(Here is the next installment of a series of the Top 11 things I have learned while healing from CSEC. Yes, eschewing 10 for 11 is an overt Spinal Tap reference. “These go to 11” is the exact volume at which I intend to live my life.) These reflections seek to answer that question of how I survived, and also to provide some insight on common themes that still run through the dynamics of CSEC. My experiences as a survivor and as a social scientist can never be disconnected. This is who I am.
I have been procrastinating writing this next section for weeks. Talking about leaving my toxic relationships with family and many lifelong friends is still incredibly painful, even decades later. I felt like I had betrayed my community when I severed ties because the relationships were blindingly unhealthy. I didn’t want to abandon anyone like I had been abandoned (literally and emotionally) by my exploiter, but I ultimately felt like I needed to go. I did not feel safe around my biological family, and my lifelong friends were primarily bound by getting high.
Dr. Rochelle Dalla refers to this exodus as “leaving old playmates and old playgrounds.” Such leaving is common and necessary in order to heal and move on from exploitation. Much like recovering addicts or alcoholics needing to detach from families and peer groups organizing around substance use, finding new healthy communities is essential for CSEC survivors. Dysfunctional patterns of obedience and co-dependence must be interrupted and steadily replaced with healthy relationship skills like setting boundaries and practicing self-care.
While such a choice and transition may illicit praise from new connections and communities focused on healing, “old playmates” may not be so supportive. For instance, I was told by numerous family members and friends immersed in drug culture that I was being “selfish” when I started attending Al-Anon meetings. I was finding my voice and peeling back the layers of my family’s intergenerational cycles of addiction and violence. Their resistance was palpable.
As a result, I was no longer compliant of addiction’s “unwritten rules” of harboring shame and secrecy. I was authentically stating my opinion and making my own choices for the first time. Yes, I was an outspoken feminist and activist to the outside world, but I had never stood my ground with family and friends: those relationships were predicated on my silence and deference.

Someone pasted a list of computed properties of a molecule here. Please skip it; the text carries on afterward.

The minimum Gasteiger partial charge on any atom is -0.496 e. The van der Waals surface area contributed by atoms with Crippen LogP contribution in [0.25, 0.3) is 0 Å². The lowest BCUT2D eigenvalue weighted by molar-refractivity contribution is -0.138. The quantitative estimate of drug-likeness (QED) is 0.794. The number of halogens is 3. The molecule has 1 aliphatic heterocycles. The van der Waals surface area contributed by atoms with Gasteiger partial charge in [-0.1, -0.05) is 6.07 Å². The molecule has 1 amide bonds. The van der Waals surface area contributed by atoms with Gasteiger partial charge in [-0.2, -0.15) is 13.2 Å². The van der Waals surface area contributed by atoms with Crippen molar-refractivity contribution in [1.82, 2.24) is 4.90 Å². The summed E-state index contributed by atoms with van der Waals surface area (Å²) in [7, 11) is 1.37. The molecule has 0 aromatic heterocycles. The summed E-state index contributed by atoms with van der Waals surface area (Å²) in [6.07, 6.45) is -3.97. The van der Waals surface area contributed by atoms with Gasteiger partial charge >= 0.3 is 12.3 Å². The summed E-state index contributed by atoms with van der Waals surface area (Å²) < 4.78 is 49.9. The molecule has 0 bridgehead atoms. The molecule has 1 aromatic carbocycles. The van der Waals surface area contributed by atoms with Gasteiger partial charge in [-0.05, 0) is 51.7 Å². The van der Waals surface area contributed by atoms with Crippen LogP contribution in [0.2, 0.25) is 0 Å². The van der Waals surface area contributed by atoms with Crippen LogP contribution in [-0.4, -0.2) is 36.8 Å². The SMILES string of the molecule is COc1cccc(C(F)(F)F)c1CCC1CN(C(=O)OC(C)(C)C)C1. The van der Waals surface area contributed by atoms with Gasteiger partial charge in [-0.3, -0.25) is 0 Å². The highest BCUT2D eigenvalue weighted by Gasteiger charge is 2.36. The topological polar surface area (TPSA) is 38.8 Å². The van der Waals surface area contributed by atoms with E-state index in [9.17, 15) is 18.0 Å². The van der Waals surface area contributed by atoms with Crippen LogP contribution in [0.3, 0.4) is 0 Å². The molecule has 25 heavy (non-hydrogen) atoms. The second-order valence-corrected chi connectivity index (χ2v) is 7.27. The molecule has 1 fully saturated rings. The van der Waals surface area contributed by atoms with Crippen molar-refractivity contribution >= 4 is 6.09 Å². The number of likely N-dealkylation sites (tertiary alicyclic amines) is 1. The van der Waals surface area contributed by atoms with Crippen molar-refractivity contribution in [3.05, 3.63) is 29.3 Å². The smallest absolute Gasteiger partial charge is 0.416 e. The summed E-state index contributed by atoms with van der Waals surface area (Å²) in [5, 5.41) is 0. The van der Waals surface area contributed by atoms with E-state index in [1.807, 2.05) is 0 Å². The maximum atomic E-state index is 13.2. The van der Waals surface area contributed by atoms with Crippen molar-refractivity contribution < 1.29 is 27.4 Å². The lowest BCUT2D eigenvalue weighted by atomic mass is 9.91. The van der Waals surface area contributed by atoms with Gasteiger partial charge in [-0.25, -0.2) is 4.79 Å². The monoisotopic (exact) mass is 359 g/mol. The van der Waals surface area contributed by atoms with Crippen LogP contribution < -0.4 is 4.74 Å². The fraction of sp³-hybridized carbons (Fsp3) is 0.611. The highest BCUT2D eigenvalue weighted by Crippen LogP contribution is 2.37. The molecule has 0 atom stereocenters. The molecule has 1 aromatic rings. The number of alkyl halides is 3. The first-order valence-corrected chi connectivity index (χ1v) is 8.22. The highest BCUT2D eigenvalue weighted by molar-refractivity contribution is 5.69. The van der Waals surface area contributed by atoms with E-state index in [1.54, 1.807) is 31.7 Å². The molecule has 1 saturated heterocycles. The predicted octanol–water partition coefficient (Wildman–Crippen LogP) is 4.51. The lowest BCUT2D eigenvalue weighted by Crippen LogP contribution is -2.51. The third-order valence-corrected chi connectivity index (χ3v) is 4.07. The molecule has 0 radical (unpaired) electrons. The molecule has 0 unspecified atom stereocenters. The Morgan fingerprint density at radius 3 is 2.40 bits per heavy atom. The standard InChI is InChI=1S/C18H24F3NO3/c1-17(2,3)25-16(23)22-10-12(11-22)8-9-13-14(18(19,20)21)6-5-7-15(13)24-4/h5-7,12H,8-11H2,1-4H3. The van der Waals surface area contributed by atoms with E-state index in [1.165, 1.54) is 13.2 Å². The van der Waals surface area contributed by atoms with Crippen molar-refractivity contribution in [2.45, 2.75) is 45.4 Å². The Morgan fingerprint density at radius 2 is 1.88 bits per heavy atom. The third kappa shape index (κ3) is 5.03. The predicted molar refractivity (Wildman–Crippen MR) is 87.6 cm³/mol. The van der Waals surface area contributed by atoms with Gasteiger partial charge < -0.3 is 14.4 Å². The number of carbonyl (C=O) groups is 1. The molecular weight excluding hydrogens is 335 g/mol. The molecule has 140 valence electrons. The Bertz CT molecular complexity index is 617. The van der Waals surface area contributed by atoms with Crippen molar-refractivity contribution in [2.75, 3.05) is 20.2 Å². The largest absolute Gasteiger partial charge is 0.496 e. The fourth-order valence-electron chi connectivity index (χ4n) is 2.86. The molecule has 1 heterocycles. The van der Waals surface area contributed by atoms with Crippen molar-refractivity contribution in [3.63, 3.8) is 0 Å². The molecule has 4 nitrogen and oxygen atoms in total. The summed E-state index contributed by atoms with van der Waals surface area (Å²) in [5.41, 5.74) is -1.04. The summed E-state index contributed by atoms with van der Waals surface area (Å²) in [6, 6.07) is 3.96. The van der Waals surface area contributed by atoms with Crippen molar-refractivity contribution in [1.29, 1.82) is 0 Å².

The hardest part about walking away was that family and lifelong friendships are everything in Appalachia, where I grew up. People don’t have much in terms of economic resources and social capital, so everyone pulls together to share what they do have. Friends fill freezers with casseroles when a family member dies or neighbors stop by after church on Sunday to mend an elderly woman’s fence.
Such gestures did not happen when I moved to Boston, which was recently dubbed the “Meanest City in America.” I had left an entire way of being, in addition to those I loved. Healing was more important to me, but I paid a high price in sadness, grief, and isolation by choosing to say good-bye.
Over decades, I did find my place among new, supportive friends and adopted New England as my permanent home. I met and married the love of my life whose family has enveloped me as their own. I attempted to repair some of those old, broken friendships over time, but my efforts fell flat. I had left, and was told to stay gone.
My sense is most people were happy I had left. Cycles of addiction and family violence require everyone to collude in the dysfunction and denial. I had refused to play along, and was, therefore, rebuffed. My husband predicts friends may reach out in time, but I am not hopeful. They never wanted all of me in the first place.
(Stay tuned through the winter for the remainder of the countdown to #1.)
Also in this series: